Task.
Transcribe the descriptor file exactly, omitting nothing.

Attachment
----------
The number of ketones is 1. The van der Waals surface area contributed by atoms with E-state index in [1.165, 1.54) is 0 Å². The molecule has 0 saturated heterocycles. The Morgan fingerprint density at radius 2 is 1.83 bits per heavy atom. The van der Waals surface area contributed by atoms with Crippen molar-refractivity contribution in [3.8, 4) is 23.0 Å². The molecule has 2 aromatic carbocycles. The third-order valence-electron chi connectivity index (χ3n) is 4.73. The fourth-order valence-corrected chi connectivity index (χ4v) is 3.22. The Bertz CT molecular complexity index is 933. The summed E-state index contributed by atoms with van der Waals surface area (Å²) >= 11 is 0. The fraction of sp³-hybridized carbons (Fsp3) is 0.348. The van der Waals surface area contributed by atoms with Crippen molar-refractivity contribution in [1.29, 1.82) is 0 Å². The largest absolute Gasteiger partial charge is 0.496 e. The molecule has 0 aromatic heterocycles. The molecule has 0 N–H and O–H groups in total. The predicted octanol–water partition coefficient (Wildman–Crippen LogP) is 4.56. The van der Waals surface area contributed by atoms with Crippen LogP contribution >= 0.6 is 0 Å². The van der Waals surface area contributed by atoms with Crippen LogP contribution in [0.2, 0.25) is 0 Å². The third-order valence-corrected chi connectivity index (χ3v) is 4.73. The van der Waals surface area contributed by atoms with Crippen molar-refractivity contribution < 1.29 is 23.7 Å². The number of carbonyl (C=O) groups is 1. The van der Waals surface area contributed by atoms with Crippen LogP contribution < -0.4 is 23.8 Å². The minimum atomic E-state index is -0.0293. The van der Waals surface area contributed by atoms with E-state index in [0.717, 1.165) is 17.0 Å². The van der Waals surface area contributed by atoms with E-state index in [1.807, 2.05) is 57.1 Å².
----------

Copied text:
The number of ketones is 1. The van der Waals surface area contributed by atoms with E-state index in [1.165, 1.54) is 0 Å². The molecule has 0 saturated heterocycles. The Morgan fingerprint density at radius 2 is 1.83 bits per heavy atom. The van der Waals surface area contributed by atoms with Crippen molar-refractivity contribution in [3.8, 4) is 23.0 Å². The molecule has 2 aromatic carbocycles. The third-order valence-electron chi connectivity index (χ3n) is 4.73. The fourth-order valence-corrected chi connectivity index (χ4v) is 3.22. The Bertz CT molecular complexity index is 933. The summed E-state index contributed by atoms with van der Waals surface area (Å²) >= 11 is 0. The fraction of sp³-hybridized carbons (Fsp3) is 0.348. The van der Waals surface area contributed by atoms with Crippen molar-refractivity contribution in [1.29, 1.82) is 0 Å². The largest absolute Gasteiger partial charge is 0.496 e. The molecule has 0 aromatic heterocycles. The molecule has 0 N–H and O–H groups in total. The predicted octanol–water partition coefficient (Wildman–Crippen LogP) is 4.56. The van der Waals surface area contributed by atoms with Crippen LogP contribution >= 0.6 is 0 Å². The van der Waals surface area contributed by atoms with Crippen LogP contribution in [0.2, 0.25) is 0 Å². The third-order valence-corrected chi connectivity index (χ3v) is 4.73. The van der Waals surface area contributed by atoms with Crippen molar-refractivity contribution < 1.29 is 23.7 Å². The number of carbonyl (C=O) groups is 1. The van der Waals surface area contributed by atoms with Crippen LogP contribution < -0.4 is 23.8 Å². The minimum atomic E-state index is -0.0293. The van der Waals surface area contributed by atoms with E-state index in [0.717, 1.165) is 17.0 Å². The van der Waals surface area contributed by atoms with E-state index in [1.807, 2.05) is 57.1 Å².